Volunteer Teams as Partners in Ministry

My wife, Gay, and I have spent seventeen years on the field in Kenya and Senegal. Very early in our time with the IMB, we were encouraged to pray about how best to utilize volunteers to help with the overall strategy of our teams on the field. Our partner churches want to be on mission, and we need to work with them effectively to give more chances for more people to hear the good news. That is why we partner with volunteers.

We quickly realized the great need for more laborers, and we prayed for more as the Bible instructs us to do (Luke 10:2). Then it was simply a matter of how best to accomplish it. We tried many things over the years. But finally, after seeing some really positive results—and a few not so positive—we began to think more strategically about the big picture of the ministry God had given to us. In particular, we began to really consider anew how partner churches could help us in the ministry entrusted to us.

A Fruitful Partnership

The more we saw out of these colaborers in ministry, the more we learned about how God was using them in unique ways. Many were very bold in engaging nationals and very supportive in whatever we asked of them, and we saw spiritual fruit from their efforts. In the five years that good partner churches consistently came to Senegal, we estimated that about half of the people coming to faith in Christ was the direct result of these churches coming and engaging Senegalese. That was incredibly encouraging to both the volunteers and the field personnel.

“Our partner churches want to be on mission, and we need to work with them effectively to give more chances for more people to hear the good news.”

One of the primary reasons that we think our volunteers saw fruit in the partnership on the field was because of their humble spirit and attitude towards the field personnel. They were willing to try different things. When there were issues to be dealt with, they were very willing to discuss them, and they ultimately trusted the field personnel.

We have been on the field for a year in a new country, so we are starting the process over again as we seek new ways to engage the culture here with volunteers. As we do, we’re developing some helpful guidelines for healthy partnership with short-term volunteers on the field. Those guidelines are below.

For Volunteer Churches and Field Personnel

  1. Once communication has started between a team on the ground and a church, team goals and strategy should be openly discussed. Both sides need to agree whether to pursue the partnership.
  2. Send a small team made up of future team leaders for a vision trip in order to prayer walk and spend time with the field personnel. The vision trip should not last more than three to five days. Then, with experience and information in hand, the field personnel and church should decide if and how to proceed.
  3. When the first team is sent, field personnel should begin training them to be self-sufficient as much as possible in their work. The field personnel should spend increasingly less time with the partnering churches while they are on-site so that short-term teams are less dependent on them over time—maybe something like 100 percent on the vision trip, 75 percent on the second, and so forth.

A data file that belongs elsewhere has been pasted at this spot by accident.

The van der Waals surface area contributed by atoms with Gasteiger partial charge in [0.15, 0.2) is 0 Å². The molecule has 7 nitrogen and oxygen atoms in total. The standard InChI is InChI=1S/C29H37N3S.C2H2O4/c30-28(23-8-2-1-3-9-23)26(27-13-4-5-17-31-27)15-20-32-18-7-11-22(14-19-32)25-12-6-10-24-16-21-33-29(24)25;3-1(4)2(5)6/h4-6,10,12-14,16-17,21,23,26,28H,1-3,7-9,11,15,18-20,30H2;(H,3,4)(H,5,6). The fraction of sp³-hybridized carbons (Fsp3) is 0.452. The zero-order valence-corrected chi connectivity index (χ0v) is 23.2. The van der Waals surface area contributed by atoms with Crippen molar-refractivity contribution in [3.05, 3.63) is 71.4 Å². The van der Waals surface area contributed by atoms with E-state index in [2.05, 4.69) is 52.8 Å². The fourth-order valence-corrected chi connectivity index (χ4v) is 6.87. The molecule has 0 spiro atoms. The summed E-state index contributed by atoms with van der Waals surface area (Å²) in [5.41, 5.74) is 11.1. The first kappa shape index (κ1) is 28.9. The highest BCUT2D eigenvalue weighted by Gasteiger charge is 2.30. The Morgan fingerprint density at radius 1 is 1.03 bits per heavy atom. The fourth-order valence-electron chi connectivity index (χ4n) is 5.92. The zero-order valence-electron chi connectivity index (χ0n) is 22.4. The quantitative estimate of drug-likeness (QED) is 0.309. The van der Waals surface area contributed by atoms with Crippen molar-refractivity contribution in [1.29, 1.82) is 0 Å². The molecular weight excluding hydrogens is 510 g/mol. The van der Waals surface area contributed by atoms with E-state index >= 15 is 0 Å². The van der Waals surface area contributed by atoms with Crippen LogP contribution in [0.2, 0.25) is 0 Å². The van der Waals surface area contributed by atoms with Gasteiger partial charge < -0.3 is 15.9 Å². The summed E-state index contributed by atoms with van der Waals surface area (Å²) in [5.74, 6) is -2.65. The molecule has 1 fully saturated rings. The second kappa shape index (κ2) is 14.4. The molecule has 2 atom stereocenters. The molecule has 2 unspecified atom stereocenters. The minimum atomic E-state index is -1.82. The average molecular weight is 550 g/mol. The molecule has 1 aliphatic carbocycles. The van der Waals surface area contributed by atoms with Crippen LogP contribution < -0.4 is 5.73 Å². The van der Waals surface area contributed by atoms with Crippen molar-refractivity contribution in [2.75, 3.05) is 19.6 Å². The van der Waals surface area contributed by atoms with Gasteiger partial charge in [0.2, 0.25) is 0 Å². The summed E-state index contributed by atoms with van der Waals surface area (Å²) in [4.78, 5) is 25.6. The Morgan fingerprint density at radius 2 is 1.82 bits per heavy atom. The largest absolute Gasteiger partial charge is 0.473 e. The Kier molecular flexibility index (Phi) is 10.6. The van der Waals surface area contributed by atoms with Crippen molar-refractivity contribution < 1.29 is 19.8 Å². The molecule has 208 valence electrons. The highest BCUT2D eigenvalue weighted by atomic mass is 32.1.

4. Once the volunteers move from total dependency on the field personnel to almost none, the field personnel should concentrate on continued training of the partners in culture, language, strategy, methodology, etc. They should also continually challenge the volunteers to make sure the work on the field is affecting their church’s work in the United States.

For Field Personnel

  1. For partnership to work well, the field personnel must commit to making it work.
  2. A written document should be sent to the volunteer team clearly defining what is expected of them before each trip, while they are on the trip, and what needs to be done once the partners return to their home.
  3. The field personnel need to clearly define what type of volunteers they are looking for to work in harmony with the team on the ground.
  4. Always be available for encouragement of volunteers, discussion on various issues, and emergencies.

For Partner Churches

  1. Churches should first pray about what level of engagement they desire. Once they’ve come to a conclusion, they can begin to look for possible partnerships.
  2. Partner churches should serve to support the field personnel and the current ministry on the field, understanding that the volunteers are a vital part of carrying it out.
  3. Trust the field personnel. Listen to them and put into practice what they have learned in their training and experience.
  4. Continue to recruit new members to be a viable part of the partnership, whether on the field or at home.

To be honest the work is tough, the ground can be very hard, and we know that it will take all of us working together to cultivate, plant seed, weed, and tenderly care for new growth, in order to reap a harvest. We cannot do this alone. What better way to see God’s kingdom grow than to join together in partnership, walk hand in hand, encouraging one another in sharing the good news, and being obedient to make disciples. Pray and see where God wants your church to impact the kingdom.